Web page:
Tomorrow our vehicles may derive power by enzymes. These enzymes may originate from the cellulose of woodchips or grass and instead of emitting poisonous gases they will exhale hydrogen. We know that when hydrogen is burned, the only emission it makes is water vapor, so a key benefit of hydrogen fuel is that when burned, carbon dioxide (CO2) is not produced. Clearly, hydrogen is less of a pollutant in the air because it omits little tail pipe pollution. Hydrogen also has the potential to run a fuel-cell engine with better effectiveness over an internal combustion engine.
A team of scientists from Virginia Tech, Oak Ridge National Laboratory, and the University of Georgia says it has successfully generated hydrogen gas. Normally these kinds of fuels are derived from starch. Jonathan Mielenz, who is the leader of the Bioconversion Science and Technology Group at ORNL, says, “It is exciting because using cellulose instead of starch expands the renewable resource for producing hydrogen to include biomass.”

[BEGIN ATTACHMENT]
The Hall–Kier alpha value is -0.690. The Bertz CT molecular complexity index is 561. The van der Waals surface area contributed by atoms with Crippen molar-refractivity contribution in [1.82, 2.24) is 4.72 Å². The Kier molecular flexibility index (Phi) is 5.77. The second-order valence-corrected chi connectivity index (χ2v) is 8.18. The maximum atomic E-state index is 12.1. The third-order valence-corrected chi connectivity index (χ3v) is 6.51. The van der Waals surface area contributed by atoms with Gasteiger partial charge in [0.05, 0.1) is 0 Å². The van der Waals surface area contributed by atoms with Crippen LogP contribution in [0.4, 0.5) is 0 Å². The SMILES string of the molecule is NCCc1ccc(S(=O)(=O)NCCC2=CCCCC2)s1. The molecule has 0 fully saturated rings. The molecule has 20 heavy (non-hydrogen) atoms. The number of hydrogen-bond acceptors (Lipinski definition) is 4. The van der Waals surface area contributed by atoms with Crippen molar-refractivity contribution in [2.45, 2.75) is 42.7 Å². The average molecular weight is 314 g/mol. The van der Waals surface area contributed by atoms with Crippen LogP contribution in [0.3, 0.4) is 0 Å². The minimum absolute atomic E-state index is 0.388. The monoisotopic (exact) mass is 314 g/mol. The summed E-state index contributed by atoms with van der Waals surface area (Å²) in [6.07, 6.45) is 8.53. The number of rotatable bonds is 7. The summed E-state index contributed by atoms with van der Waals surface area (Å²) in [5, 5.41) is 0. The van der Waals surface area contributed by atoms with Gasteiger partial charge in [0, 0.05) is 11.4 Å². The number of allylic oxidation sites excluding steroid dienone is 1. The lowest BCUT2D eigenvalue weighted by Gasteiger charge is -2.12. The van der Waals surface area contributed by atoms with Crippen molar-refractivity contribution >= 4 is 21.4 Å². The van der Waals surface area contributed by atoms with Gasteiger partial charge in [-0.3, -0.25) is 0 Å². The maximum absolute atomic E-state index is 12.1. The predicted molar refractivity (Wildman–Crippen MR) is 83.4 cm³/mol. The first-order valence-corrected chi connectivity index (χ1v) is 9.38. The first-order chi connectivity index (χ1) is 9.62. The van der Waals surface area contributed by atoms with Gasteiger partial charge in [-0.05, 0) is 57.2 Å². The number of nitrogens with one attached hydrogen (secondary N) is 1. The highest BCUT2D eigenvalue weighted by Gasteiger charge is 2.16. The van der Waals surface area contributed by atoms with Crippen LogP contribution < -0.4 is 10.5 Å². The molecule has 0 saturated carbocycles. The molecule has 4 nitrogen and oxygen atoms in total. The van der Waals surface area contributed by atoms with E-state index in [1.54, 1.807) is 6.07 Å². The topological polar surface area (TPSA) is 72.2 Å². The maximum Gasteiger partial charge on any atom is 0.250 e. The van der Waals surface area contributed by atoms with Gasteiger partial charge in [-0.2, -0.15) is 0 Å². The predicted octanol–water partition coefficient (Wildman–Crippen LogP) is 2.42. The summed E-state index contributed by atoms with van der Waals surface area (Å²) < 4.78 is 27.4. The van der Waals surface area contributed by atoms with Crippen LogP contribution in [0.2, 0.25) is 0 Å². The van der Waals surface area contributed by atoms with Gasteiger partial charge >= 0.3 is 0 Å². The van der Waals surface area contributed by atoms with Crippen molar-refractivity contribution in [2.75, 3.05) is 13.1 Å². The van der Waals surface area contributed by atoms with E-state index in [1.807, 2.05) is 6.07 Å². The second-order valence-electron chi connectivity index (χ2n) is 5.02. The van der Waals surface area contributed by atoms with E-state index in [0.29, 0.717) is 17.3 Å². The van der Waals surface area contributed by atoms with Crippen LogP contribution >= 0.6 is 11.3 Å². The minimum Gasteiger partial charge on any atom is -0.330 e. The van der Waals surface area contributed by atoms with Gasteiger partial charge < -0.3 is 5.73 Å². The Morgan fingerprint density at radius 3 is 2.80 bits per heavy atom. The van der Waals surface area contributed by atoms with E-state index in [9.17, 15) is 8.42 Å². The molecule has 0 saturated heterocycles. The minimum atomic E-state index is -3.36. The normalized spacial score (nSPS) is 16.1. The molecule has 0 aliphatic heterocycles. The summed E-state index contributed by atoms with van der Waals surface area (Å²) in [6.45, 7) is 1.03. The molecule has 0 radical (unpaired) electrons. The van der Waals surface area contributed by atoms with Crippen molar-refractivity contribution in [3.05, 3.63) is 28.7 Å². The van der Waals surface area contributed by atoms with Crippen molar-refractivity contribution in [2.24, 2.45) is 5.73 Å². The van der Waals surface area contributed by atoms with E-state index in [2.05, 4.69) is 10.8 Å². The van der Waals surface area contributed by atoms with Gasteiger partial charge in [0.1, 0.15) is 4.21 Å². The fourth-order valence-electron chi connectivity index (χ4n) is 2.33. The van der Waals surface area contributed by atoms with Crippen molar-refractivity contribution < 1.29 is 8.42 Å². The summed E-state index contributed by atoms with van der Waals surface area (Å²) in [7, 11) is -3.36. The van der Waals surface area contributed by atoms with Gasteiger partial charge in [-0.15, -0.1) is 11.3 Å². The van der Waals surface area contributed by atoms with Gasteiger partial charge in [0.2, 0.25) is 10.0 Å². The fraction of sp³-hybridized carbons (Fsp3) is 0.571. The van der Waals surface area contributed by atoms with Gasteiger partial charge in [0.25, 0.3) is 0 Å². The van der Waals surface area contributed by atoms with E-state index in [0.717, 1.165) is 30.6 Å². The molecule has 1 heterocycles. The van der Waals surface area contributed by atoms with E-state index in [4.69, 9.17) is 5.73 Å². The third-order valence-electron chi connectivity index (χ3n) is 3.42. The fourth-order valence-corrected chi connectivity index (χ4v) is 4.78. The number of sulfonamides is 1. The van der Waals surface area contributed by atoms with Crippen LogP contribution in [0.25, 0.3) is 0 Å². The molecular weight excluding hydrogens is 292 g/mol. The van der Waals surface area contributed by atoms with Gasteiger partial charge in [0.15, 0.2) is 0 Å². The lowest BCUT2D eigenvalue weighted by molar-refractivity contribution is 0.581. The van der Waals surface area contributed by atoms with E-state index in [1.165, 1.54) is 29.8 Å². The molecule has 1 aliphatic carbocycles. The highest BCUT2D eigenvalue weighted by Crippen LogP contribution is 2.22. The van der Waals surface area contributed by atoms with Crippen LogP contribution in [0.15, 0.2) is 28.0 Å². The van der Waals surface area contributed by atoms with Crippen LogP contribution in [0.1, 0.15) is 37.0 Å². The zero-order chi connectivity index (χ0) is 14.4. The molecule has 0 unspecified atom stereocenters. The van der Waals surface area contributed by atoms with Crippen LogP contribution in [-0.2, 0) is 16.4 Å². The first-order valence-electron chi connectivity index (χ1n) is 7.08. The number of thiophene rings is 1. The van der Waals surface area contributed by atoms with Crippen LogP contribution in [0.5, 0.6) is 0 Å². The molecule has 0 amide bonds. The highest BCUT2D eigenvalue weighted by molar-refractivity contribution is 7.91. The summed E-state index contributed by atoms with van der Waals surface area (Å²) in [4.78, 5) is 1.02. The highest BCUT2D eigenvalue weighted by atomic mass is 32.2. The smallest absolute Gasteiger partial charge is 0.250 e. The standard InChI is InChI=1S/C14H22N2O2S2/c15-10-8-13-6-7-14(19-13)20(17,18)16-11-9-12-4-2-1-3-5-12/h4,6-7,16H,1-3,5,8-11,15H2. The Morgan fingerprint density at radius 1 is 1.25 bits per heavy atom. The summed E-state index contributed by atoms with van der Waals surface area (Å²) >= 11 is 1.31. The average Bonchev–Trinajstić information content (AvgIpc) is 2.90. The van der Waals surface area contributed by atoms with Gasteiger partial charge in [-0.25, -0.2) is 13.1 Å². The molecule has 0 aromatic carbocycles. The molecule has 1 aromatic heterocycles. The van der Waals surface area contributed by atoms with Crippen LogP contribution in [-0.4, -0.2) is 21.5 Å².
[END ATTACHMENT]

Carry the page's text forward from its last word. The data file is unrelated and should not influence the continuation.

This hydrogen gas is clean enough to power a fuel cell by combining 14 enzymes, one coenzyme, cellulosic materials from non-eatable sources, and water heated to about 90 degrees Fahrenheit (32 C). The researchers utilized cellulosic materials which is isolated from wood chips. But researches also claim that crop waste or switchgrass could also be used for this purpose. These research outcomes are being published in ChemSusChem. The research is supported by the Air Force Office of Scientific Research; Zhang’s DuPont Young Professor Award, and the U.S. Department of Energy.Continued Here.
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